We create a new SSH key to use for authentication to a Linux dev server. We’re rather unhip so we do it all from Windows. In the previous video, we created a build for our new project. Now we are configuring access to the development server using SSH keys. Follow along as we create a new SSH key pair using Git Bash. We’ll use PuTTY and the new key to SSH to our Linux server from a Windows machine. Generating a new SSH key is not too difficult, but there are a few gotchas when using Windows.
We are going through this exercise because Eric and Jordan develop on Windows. Todd watches in amusement as his MacOS machine “just works”.
NOTE: There’s a step you don’t see in the video. The public key we generated was placed into the
authorized_keys file on the Linux server when it was first provisioned. This is why we are able to authenticate to it at the end of the video.
Generating a SSH Key in Windows
First we need a new SSH key pair. Github’s Instructions for generating a new key are straightforward and work as long as you have Git for Windows:
- Open Git Bash
- Select Help -> Show SSH KeyGenerate a new key with this command:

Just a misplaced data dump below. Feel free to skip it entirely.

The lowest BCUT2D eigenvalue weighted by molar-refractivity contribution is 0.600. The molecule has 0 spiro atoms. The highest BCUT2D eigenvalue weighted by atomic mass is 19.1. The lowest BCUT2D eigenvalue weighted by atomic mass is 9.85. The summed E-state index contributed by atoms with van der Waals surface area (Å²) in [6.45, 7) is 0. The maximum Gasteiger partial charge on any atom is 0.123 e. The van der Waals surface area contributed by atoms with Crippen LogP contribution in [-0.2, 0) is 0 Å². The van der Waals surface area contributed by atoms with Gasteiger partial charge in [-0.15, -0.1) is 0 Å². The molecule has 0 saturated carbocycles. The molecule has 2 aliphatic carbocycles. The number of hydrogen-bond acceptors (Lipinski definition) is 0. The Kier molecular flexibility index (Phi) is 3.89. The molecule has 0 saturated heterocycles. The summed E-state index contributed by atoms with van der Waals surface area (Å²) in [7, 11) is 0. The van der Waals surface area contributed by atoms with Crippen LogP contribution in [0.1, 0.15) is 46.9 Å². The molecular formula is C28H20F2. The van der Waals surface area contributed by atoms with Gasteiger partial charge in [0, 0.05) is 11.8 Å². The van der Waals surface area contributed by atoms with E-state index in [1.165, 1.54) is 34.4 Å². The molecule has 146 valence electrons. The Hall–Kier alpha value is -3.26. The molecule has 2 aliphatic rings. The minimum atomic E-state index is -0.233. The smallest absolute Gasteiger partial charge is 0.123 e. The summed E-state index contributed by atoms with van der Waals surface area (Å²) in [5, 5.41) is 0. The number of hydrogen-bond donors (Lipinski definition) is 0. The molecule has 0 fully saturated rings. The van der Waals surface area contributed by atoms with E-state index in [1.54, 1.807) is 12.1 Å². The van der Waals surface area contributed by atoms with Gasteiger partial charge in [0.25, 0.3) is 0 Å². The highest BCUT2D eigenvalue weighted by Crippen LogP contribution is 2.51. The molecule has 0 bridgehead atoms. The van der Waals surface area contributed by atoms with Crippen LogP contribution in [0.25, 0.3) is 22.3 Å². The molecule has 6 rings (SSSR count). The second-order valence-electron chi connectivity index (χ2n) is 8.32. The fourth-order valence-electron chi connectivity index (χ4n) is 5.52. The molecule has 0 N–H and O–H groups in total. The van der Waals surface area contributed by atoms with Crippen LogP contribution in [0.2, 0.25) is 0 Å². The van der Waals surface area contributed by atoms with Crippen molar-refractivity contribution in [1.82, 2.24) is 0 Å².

- Don’t use spaces in your key comment. Some programs don’t like it!
- Be sure to specify a location to save the key to avoid overwriting your user’s ssh key.
Just Need a Key for Git?
There is a simpler way to do this if you just need to make Git SSH repositories work. Git for Windows provides a simple way to generate the id_rsa key for your user. This method does not let you generate arbitrary keys:
- Open “Git GUI” and select Help -> Show SSH Key
If you see no key listed, click “Generate Key” and follow the prompts:
Converting a RSA key to .PPK for PuTTY
Because we’re using Windows we are not quite done. We often use PuTTY to make SSH connections but it does not read the PEM formatted keys. We must convert the ssh-rsa key to the .PPK format that PuTTY uses:
- Open PuTTY Key Generator (PuTTYgen) and select Conversions -> Import key
- Import your key and re-enter the comment and passphrase.
Click “Save Private Key” and you’re done:
Connecting to a Linux Server With PuTTY
PuTTY does not know about our key by default which means it will fail to authenticate to our server. We need to tell PuTTY about our key by configuring Pageant:
- Start Pageant and double click its tray icon:
Click “Add Key” and select your .PPK file:
- Start PuTTY and connect to your server. Any key added to Pageant will automatically be used if valid for the server.
We now have SSH access to our Linux server. Thankfully this drudgery is not done very often. Now that we have a key, we can use Ansible to provision our Linux server and deploy the build from TeamCity.